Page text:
John 6, 55 - 57
My flesh is real food and my blood is real drink.He who eats my flesh and drinks my blood lives in me and I in him.  As I, who am sent from the living Father and draw life from the Father, so whoever eats me will draw life from me.

 John 17, 21 - 23
May they all be one.  Father, may they be one in us as you are in me and I am in you, that the world may believe it was you who sent me.  I have given them the glory you gave to me, thatnthey may be one as we are one.  With me in them and you in me, may they be so completely one that the world will realise that it was you who sent me and that I have loved them as much as you loved me.

Christ is the source of the Church and we are Christians because Christ lives in us and we in him.  This is the basic Christianity, not our version of it but Christ's.

Where the Eucharist is, there is the Church because it is in the Eucharist that we receive his body and blood in such a way that we are in him and he in us: we are the body of Christ.  The Catechism says:

1324 The Eucharist is "the source and summit of the Christian life."136 "The other sacraments, and indeed all ecclesiastical ministries and works of the apostolate, are bound up with the Eucharist and are oriented toward it. For in the blessed Eucharist is contained the whole spiritual good of the Church, namely Christ himself, our Pasch.
Now there is only one Eucharist, wherever by whoever it is celebrated, in Rome, Peru, London, Baghdad, Moscow, Alexandria or Mosul; and in every single Mass is "contained the whole spiritual good of the Church, namely Christ himself, our Pasch."  Where the Eucharist is, there is the Church.  

There is only one Mass in which Christ is priest, victim and altar.  As St John Chrysostom said, just God said, "Let there be light," and this command from eternity resonates for ever throughout creation, so Jesus said, "This is my body...This is the  chalice of my blood," and this becomes true at every Mass.  There is only one Eucharist, so that the priest celebrates in persona Christi because Christ is the celebrant at all masses as we approach the heavenly tabernacle, and all who participate in one Mass also participate spiritually at every other Mass, across time and space, and even across the things that divide us.  Ignorant Orthodox monks may call the pope "anti-Christ", but they share the body and blood of Christ with him every time they take part in the Divine Liturgy.  The whole of God's Church is visibly present through every local congregation.

The liturgy is always the work of the local church, and it the source of all the Church's powers, as Sacrosanctum Concilium tells us:

ch 1, 10. Nevertheless the liturgy is the summit toward which the activity of the Church is directed; at the same time it is the font from which all her power flows. For the aim and object of apostolic works is that all who are made sons of God by faith and baptism should come together to praise God in the midst of His Church, to take part in the sacrifice, and to eat the Lord's supper.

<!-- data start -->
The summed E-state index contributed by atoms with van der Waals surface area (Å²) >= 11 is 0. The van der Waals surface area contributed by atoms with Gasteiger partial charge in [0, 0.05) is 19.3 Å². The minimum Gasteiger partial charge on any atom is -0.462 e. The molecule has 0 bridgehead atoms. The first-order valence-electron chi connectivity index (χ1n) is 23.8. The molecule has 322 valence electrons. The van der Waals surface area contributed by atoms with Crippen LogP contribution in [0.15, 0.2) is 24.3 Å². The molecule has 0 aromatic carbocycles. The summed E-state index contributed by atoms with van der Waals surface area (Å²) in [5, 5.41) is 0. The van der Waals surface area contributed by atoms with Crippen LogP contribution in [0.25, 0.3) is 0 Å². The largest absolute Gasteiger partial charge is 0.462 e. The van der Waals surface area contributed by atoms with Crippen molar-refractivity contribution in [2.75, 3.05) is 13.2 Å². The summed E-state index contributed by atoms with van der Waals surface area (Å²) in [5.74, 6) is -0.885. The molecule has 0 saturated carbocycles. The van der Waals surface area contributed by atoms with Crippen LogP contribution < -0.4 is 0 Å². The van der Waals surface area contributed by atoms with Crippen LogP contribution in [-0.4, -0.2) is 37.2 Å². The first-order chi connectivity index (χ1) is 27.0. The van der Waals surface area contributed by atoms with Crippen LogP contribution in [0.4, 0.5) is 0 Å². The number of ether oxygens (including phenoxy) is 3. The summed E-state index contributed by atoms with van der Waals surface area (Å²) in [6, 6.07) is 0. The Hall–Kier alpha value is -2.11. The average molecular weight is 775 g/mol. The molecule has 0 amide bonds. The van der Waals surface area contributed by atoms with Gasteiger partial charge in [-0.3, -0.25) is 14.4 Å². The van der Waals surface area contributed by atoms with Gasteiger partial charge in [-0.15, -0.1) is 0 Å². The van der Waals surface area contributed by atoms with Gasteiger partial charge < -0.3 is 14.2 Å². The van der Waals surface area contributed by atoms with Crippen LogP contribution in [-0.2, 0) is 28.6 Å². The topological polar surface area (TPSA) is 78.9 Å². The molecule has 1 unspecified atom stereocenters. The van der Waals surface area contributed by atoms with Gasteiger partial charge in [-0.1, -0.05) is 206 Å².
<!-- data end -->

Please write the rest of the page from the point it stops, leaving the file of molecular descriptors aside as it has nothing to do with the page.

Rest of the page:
This means that the sources of Tradition are the multiple traditions of local churches through the activity of the Holy Spirit.

Some opponents of this understanding of the Church accuse us of adopting the Anglican branch theory, but this is not true either historically nor theologically.

Historically, the origin is Russian Orthodox.  Metropolitan John Zizioulas says that the importance of the local church given in Vatican II
Mainly to the so-called “eucharistic ecclesiology” of the Russian theologian Nicolai Afanassieff, who formulated the axiom “wherever the Eucharist is, there is the Church”. This meant that each local Church in which the Eucharist is celebrated should be regarded as the full and Catholic Church. The Roman Catholic theologians were influenced by this approach and, as a result, a theology of the local Church entered the documents of the Council. 
Theologically, the Branch Theory was an effort to give legitimacy to the Anglican Church as a separate entity.  Eucharistic ecclesiology takes legitimacy away from all divisions, seeing them as evidence of our shortcomings, of our worldliness.  The unity of the Church, whether we are speaking of the local church, the regional church or the universal church, or of any kind of Christian community living, has been given by St John:
 With me in them and you in me, may they be so completely one that the world will realise that it was you who sent me and that I have loved them as much as you loved me.
 We are to be so united that the world is surprised by it: it is to be what attracts the world to the Gospel.  Divisions are what hide Christ from the world and keep the world in ignorance of Christ.  Even any kind of universal unity that mirrors that of the world itself  is not sufficient.

Does that mean that we should forget all that divides us, and just come together.   Unfortunately, it isn't that simple.  Being united to one another implies, not only being one with our neighbour, but also across time.  We owe our very existence as churches to the passing, from one generation to the next, of the apostolic tradition in the form it has come down to us.   Becoming one with our neighbour in the present involves reconciling our traditions one with the other, as we have seen taking place between our Assyrian and Coptic brethren.  In that way, the Catholic life of the whole Church will be deepened and enriched.  To ignore the past in favour of a modern but rootless unity may be legitimate for some Protestant communities, but it would be a denial of our very being as Apostolic churches.


Vatican I was similar to the Council of Ephesus in that it was intolerant of any opposition, and anyone whose view was different from the dominant one was shouted down.
Ephesus gave us Catholic teaching we have benefited from, and we call Mary Mother of God till this day; but it was unaware that the alexandrian tradition was not enough and that the Church needed the Antiochene tradition too. Thus, Ephesus cried out for Chalcedon.  It was not Chalcedon's fault that its doctrine could not be translated into Syriac!   What did Vatican I cry out for?